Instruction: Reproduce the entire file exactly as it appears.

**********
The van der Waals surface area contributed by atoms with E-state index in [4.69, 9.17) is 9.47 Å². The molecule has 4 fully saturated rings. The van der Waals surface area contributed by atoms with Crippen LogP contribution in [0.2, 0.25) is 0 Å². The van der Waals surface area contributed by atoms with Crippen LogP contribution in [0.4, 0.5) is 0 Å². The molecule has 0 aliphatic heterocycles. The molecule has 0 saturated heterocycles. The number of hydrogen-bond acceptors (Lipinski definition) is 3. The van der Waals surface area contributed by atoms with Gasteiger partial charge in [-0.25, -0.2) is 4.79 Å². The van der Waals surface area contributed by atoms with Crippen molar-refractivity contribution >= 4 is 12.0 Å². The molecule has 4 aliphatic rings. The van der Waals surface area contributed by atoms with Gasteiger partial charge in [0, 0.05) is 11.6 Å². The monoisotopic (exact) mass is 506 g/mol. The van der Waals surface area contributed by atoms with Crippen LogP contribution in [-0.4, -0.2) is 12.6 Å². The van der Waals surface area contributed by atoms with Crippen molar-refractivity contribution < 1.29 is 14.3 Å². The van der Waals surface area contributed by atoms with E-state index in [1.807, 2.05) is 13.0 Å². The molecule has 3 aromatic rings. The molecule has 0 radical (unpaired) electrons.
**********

The van der Waals surface area contributed by atoms with E-state index in [4.69, 9.17) is 9.47 Å². The molecule has 4 fully saturated rings. The van der Waals surface area contributed by atoms with Crippen LogP contribution in [0.2, 0.25) is 0 Å². The van der Waals surface area contributed by atoms with Crippen LogP contribution in [0.4, 0.5) is 0 Å². The molecule has 0 aliphatic heterocycles. The molecule has 0 saturated heterocycles. The number of hydrogen-bond acceptors (Lipinski definition) is 3. The van der Waals surface area contributed by atoms with Gasteiger partial charge in [-0.25, -0.2) is 4.79 Å². The van der Waals surface area contributed by atoms with Crippen molar-refractivity contribution >= 4 is 12.0 Å². The molecule has 4 aliphatic rings. The van der Waals surface area contributed by atoms with Gasteiger partial charge in [0, 0.05) is 11.6 Å². The monoisotopic (exact) mass is 506 g/mol. The van der Waals surface area contributed by atoms with Crippen LogP contribution in [-0.4, -0.2) is 12.6 Å². The van der Waals surface area contributed by atoms with Crippen molar-refractivity contribution < 1.29 is 14.3 Å². The van der Waals surface area contributed by atoms with E-state index in [1.807, 2.05) is 13.0 Å². The molecule has 3 aromatic rings. The molecule has 0 radical (unpaired) electrons.